836 Inmates Await Trial, Correction Bureau Alarms


Of the approximately 1,094 inmates at the Monrovia Central Prison (MCP), about 836 of them account for 76 percent of the number of people who have been awaiting trial for at least a year, making it a higher percentage than the jail’s overall population, according to the Bureau of Correction and Rehabilitation at the Ministry of Justice (MOJ).

In some extreme cases, some of the inmates have been held without trial for more than four years, Varney G. Lake, prison superintendent, said on Thursday, April 12, during an acquaintance visit by the Minister of Justice and Attorney General, Cllr. Frank Musa Dean.

Lake informed Cllr. Dean that the remaining 258 of the prison’s population are serving post-conviction sentences, and the rest are still waiting for trial or to be sentenced.

Most of the inmates are awaiting trial for multiple charges of violent crimes such as murder, rape, assault or armed robbery, according to Lake.

“At least 375 of the 1,094 are those charged with only rape,” the MCP Superintendent stated.

He said the prison was built to hold a little over 300 inmates, with the current population now two times the number of convicts held at the facility.

Most of the 22 female inmates interviewed by Minister Dean explained that nearly half of them have been held not because they have been deemed too dangerous for release, but simply because they couldn’t post bonds.

After some pretrial inmates told Minister Dean that they could not afford even a small bond, he immediately mandated some of his female lawyers to begin arranging for their release.

“Prison is not a place to destroy people, but where they can be rehabilitated,” Minister Dean declared. “And so, we are going to work along with relevant justice actors, to empower them with skills that can make them useful members of their communities upon release.”

Dean told journalists that a complicated host of factors contribute to trial delays and that his office would shortly launch a series of initiatives to study the problem and take remedial action based on best practices.

He agreed that complex criminal cases may legitimately take a lot of time—sometimes years—to adjudicate.
Despite the numerous challenges, Assistant Minister for Rehabilitation, Eddie S. Tarawali, said they were providing educational opportunities for prisoners to take responsibility for developing their vocational skills and social completeness in order for them to become contributing, productive members of the prison community and also of their communities upon their release.

“If the needed funding is available, we are committed to providing technical and workplace skills training for prisoners to enhance their ability to acquire and maintain jobs upon release,” Minister Tarawali said.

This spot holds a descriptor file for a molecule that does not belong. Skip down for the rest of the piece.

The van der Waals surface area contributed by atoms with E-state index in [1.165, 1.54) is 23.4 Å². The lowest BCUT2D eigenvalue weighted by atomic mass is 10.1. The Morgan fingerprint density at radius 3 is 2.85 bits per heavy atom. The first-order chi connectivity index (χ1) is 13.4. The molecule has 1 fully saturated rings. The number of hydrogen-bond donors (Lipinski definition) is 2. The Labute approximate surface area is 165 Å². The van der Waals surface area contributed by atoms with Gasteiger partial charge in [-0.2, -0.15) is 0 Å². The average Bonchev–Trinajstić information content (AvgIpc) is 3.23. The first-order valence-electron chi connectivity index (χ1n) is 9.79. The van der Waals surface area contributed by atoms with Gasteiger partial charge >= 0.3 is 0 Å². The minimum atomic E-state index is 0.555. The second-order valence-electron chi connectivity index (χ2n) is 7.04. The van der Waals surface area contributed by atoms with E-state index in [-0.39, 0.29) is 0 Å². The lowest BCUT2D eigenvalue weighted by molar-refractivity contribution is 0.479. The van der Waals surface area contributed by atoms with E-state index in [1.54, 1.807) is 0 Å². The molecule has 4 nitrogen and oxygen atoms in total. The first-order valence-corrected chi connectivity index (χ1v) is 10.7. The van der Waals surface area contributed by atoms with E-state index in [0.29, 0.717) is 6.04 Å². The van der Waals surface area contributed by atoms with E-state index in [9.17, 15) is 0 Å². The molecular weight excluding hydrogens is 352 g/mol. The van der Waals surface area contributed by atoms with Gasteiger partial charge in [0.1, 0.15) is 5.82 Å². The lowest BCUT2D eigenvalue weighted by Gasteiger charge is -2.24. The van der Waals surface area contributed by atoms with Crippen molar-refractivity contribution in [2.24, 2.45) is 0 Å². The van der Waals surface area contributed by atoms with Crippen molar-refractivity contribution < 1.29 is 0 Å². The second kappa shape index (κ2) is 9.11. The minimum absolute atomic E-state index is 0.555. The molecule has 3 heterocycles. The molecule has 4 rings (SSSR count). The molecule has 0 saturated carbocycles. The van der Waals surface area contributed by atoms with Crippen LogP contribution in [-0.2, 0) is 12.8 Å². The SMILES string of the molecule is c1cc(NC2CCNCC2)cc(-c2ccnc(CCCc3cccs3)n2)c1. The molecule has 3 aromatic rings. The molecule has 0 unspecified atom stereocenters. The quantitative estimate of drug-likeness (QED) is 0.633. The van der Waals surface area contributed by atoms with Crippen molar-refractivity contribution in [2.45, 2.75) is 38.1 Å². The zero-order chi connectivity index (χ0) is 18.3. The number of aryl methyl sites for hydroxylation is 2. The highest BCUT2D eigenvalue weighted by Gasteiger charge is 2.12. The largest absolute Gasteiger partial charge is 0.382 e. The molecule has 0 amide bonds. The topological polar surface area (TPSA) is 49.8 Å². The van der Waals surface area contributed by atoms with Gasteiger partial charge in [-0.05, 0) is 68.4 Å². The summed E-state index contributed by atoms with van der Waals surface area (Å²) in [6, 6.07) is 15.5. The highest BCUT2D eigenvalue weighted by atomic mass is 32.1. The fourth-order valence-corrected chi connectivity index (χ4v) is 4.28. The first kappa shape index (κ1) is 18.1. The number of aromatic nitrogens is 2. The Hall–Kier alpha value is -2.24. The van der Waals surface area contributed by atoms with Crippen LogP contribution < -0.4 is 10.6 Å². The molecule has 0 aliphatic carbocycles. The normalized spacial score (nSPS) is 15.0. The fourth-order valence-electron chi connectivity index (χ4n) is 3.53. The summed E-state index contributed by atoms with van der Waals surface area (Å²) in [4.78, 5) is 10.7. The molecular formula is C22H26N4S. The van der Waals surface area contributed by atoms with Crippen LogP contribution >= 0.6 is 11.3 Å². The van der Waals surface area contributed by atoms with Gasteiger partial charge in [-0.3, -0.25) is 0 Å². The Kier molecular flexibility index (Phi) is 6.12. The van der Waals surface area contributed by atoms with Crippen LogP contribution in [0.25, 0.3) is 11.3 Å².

But, according to Tarawali, maintaining the program would entail support by securing a contract to sew all public school uniforms, which would provide more funding for the upkeep of the training.

But poverty is not the only cause of prolonged pretrial detentions. The Daily Observer’s investigation established that dozens of attorneys, court administrators, and inmates interviewed for this story, as well as a highly critical report from the Bureau of Correction and Rehabilitation, paint a gloomy picture of a court system plagued by unnecessary delays.

“Court systems around the country are crippled by overwhelming public defenders and over-scheduled courtrooms, and the lack of a state of the art crime lab, which can take the prosecution up to a year to turn around basic DNA samples, especially during a rape trial,” a lawyer indicated.

Nevertheless, the consequences for defendants of such lengthy trial delays are severe and raise troubling questions about the unequal application of justice in the country.

Extended trial delays deprive defendants of their liberty for months or years as they await trial, causing them to lose jobs, incur debt, fall behind on schooling, and endure separation from loved ones, a defense lawyer noted.


  1. I don’t know what the recidivism rate is in Liberia neither do I know whether inmates’ names are kept in an active database. With as many inmates, there is a possibility that most or some of the criminals will be sent back behind bars soon. Some of the inmates may have committed non-violent crimes. The consequence? They served their time behind bars. Also, some or all of the inmates could have availed themselves from being jailed, but because they’re poor and cannot be represented by a competent lawyer, they were locked up.

    The flip side of this argument is easy to explain. Scores of high class people whose crimes are more heinous than the 836 inmates cannot be touched. Why? Because that’s how things are. Things shouldn’t be like that though. Usually, the poor people are manhandled than the rich, the wealthy and the privileged.


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